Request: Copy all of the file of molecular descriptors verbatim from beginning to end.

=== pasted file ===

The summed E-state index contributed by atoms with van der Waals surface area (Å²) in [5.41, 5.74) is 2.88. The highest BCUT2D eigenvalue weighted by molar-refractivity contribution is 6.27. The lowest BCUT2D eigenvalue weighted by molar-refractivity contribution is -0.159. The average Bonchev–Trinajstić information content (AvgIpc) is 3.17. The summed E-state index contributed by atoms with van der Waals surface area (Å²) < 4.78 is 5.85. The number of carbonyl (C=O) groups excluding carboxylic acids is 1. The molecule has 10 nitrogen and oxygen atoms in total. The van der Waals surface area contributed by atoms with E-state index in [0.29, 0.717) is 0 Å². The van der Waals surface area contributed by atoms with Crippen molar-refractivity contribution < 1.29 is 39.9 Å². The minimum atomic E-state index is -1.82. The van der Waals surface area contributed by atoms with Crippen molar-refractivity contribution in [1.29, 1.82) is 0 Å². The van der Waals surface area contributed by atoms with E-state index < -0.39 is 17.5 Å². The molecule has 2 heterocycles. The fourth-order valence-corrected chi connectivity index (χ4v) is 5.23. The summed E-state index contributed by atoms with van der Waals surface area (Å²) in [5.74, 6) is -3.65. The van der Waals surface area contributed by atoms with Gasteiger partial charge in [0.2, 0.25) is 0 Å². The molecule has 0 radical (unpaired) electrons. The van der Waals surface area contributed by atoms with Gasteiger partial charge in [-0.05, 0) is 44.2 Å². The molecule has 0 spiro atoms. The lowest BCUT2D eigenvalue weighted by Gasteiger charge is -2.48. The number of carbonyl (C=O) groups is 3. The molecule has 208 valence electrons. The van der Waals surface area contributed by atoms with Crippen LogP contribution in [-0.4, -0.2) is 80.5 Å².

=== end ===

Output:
The summed E-state index contributed by atoms with van der Waals surface area (Å²) in [5.41, 5.74) is 2.88. The highest BCUT2D eigenvalue weighted by molar-refractivity contribution is 6.27. The lowest BCUT2D eigenvalue weighted by molar-refractivity contribution is -0.159. The average Bonchev–Trinajstić information content (AvgIpc) is 3.17. The summed E-state index contributed by atoms with van der Waals surface area (Å²) < 4.78 is 5.85. The number of carbonyl (C=O) groups excluding carboxylic acids is 1. The molecule has 10 nitrogen and oxygen atoms in total. The van der Waals surface area contributed by atoms with E-state index in [0.29, 0.717) is 0 Å². The van der Waals surface area contributed by atoms with Crippen molar-refractivity contribution < 1.29 is 39.9 Å². The minimum atomic E-state index is -1.82. The van der Waals surface area contributed by atoms with Crippen molar-refractivity contribution in [1.29, 1.82) is 0 Å². The van der Waals surface area contributed by atoms with E-state index < -0.39 is 17.5 Å². The molecule has 2 heterocycles. The fourth-order valence-corrected chi connectivity index (χ4v) is 5.23. The summed E-state index contributed by atoms with van der Waals surface area (Å²) in [5.74, 6) is -3.65. The van der Waals surface area contributed by atoms with Gasteiger partial charge in [0.2, 0.25) is 0 Å². The molecule has 0 radical (unpaired) electrons. The van der Waals surface area contributed by atoms with Gasteiger partial charge in [-0.05, 0) is 44.2 Å². The molecule has 0 spiro atoms. The lowest BCUT2D eigenvalue weighted by Gasteiger charge is -2.48. The number of carbonyl (C=O) groups is 3. The molecule has 208 valence electrons. The van der Waals surface area contributed by atoms with Crippen LogP contribution in [-0.4, -0.2) is 80.5 Å².